As a child I liked Thanksgiving hymns even better than Christmas carols – perhaps because I’ve always been a bit of a contrarian. My daughter, Brynn, is the same way. Case in point: She probably would have disliked the Twilight books even if her friends hadn’t crooned over them. But the abject loathing she expressed whenever they were mentioned, coupled with facial contortions and intermittent retching noises, were, by her own admission “because everybody else likes them so much.” Another case in point: The animals that elicit her protective instinct aren’t those with soft fur and big eyes but those with cold skin and big teeth. You catch the family pattern.
Some things change, and some things, like a tendency to swim upstream, don’t. My understanding of our Thanksgiving holiday is one of the former; my stubborn refusal to abandon my traditions despite their religious history, is one of the latter.
It’s been a long time now since those cherished Thanksgiving hymns expressed my feelings about the warmth and bounty that carry me through the winter. “Come ye thankful people, come. Raise the song of harvest home. All is safely gathered in ere the winter storms begin. . . .” Well, ok, that one still makes me feel nostalgic and snug—at least until I come to the line “God our maker doth provide, for our needs to be supplied,” at which point I start thinking about a mom I met in Guatemala and a club-footed child beggar in Delhi–and my old belief that God had provided me rather than them with a stuffed turkey is somewhat embarrassing.
And the other hymn that went with that one every November – What did it even have to do with bounty? “We gather together to ask the Lord’s blessing. He hastens and chastens his will to make known. The wicked oppressing now cease from distressing. Sing praises to his name, he forgets not his own.” It reminds me a little too much of the first Thanksgiving proclamation – the one that gave thanks to God for his assistance in helping the European pilgrims to slaughter natives:
“The Holy God having by a long and Continual Series of his Afflictive dispensations in and by the present Warr with the Heathen Natives of this land, . . . It certainly bespeaks our positive Thankfulness, when our Enemies are in any measure disappointed or destroyed . . . that the Lord may behold us as a People offering Praise and thereby glorifying Him.”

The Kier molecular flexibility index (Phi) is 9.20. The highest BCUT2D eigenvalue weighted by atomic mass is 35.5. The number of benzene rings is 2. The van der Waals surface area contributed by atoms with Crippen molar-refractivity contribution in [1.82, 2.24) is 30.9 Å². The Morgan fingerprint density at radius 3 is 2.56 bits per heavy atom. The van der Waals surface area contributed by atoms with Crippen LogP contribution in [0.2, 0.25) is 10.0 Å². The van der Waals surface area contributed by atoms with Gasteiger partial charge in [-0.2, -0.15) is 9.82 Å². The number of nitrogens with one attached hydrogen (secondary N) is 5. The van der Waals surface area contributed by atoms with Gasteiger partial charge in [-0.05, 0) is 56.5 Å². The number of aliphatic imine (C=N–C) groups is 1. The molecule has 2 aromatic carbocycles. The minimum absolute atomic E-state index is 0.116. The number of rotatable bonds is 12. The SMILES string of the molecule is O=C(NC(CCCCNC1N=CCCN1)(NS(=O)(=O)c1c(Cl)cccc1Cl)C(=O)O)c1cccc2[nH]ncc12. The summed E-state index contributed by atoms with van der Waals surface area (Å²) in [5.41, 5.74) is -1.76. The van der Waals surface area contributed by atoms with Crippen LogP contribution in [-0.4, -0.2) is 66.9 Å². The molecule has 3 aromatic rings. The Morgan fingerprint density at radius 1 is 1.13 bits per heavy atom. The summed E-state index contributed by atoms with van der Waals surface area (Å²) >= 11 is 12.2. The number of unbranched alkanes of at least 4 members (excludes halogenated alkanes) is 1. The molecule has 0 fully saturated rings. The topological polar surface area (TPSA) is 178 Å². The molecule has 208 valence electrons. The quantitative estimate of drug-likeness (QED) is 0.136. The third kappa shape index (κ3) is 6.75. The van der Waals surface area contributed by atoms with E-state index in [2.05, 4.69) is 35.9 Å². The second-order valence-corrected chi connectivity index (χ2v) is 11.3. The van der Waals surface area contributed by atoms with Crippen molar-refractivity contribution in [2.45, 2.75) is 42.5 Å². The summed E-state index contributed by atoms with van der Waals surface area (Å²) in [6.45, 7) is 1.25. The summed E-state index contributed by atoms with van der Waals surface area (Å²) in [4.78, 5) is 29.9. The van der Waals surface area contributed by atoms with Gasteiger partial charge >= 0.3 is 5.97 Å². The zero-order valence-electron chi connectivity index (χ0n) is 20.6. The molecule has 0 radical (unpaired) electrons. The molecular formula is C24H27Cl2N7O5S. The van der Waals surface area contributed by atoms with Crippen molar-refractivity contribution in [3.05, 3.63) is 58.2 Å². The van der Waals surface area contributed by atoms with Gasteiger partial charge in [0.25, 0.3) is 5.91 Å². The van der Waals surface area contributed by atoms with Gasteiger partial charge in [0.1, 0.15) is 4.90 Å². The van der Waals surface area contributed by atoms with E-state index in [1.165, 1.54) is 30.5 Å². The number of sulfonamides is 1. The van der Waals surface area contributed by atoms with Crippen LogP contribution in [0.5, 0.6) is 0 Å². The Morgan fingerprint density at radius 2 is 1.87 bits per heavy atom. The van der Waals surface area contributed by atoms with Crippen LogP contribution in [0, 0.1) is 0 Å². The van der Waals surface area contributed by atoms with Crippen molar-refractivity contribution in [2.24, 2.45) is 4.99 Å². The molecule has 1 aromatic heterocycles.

When I first learned that the earliest Thanksgiving proclamations celebrated God’s generous assistance not with the natives but against them, I felt betrayed–not surprised, mind you; the fairy-tale version of American history had already fallen apart for me–but betrayed none the less. Disgusted. It tainted the holiday.
But now I see things differently. Between the mid 19th Century and early 20th Century, proclamations of thanks to God as our leader in battle were replaced by a holiday that now draws as its mythic archetype a harvest feast shared by pilgrims and Wampanoags in 1621. It is ok for a celebration of brutality to evolve into a celebration of bounty. It is ok for a celebration of division – of us-vs.-them – to evolve into a celebration of unity. In fact, it is more than ok. We can grow as a society only if our rituals and traditions are allowed to grow with us, because ritual and tradition are too deeply rooted simply to be abandoned. If they don’t evolve, they become anchors tethering us to the values of the past. That doesn’t mean we should deny our history, including what Thanksgiving once meant. Recognizing what darkness we are capable of empowers us to rise above it. Where we are today is even more worth celebrating when we honestly acknowledge where we have come from.
Part of my own history was a self-centered belief in an interventionist God who provides turkeys for American kids while others starve. Thanksgiving was a religious holiday for me just as it was for generations of American Christians, both the ones who praised God for brutality and the ones who praised God for bounty. Some would say that God is at the heart of Thanksgiving, irrevocably, and those of us who are nonbelievers need to accept that and decide whether we are in or out. But God is no more at the heart of Thanksgiving than brutality is – meaning both were, and both can be, but neither must be.
This is where my contrarian nature kicks in. I decline (politely but stubbornly) to accept God as a part of Thanksgiving, to bow during prayers or mumble through those once resonant hymns. I decline (politely but firmly) to accept the myths of my childhood: the myth of a promised land and a group of chosen people who did harm only in the service of self defense, the myth of a interventionist deity who feeds some of his children. But just as firmly I refuse to abandon the practice of thanks-giving and the holiday of Thanksgiving. For me, ever and always, November will be a time of celebrating the love and beauty and bounty that life has bestowed. This year, and for years to come, it will be a time of cooking and eating and participating in a community of shared, humble gratitude. It will be a time of evoking the deep wonder that we, small peculiar manifestations of the universe made conscious, have been so blessed.
Valerie Tarico is a psychologist and writer in Seattle, Washington. She is the author of Trusting Doubt: A Former Evangelical Looks at Old Beliefs in a New Light, (Revised ed of The Dark Side) and the founder of www.WisdomCommons.org. Her articles can be found at awaypoint.wordpress.com.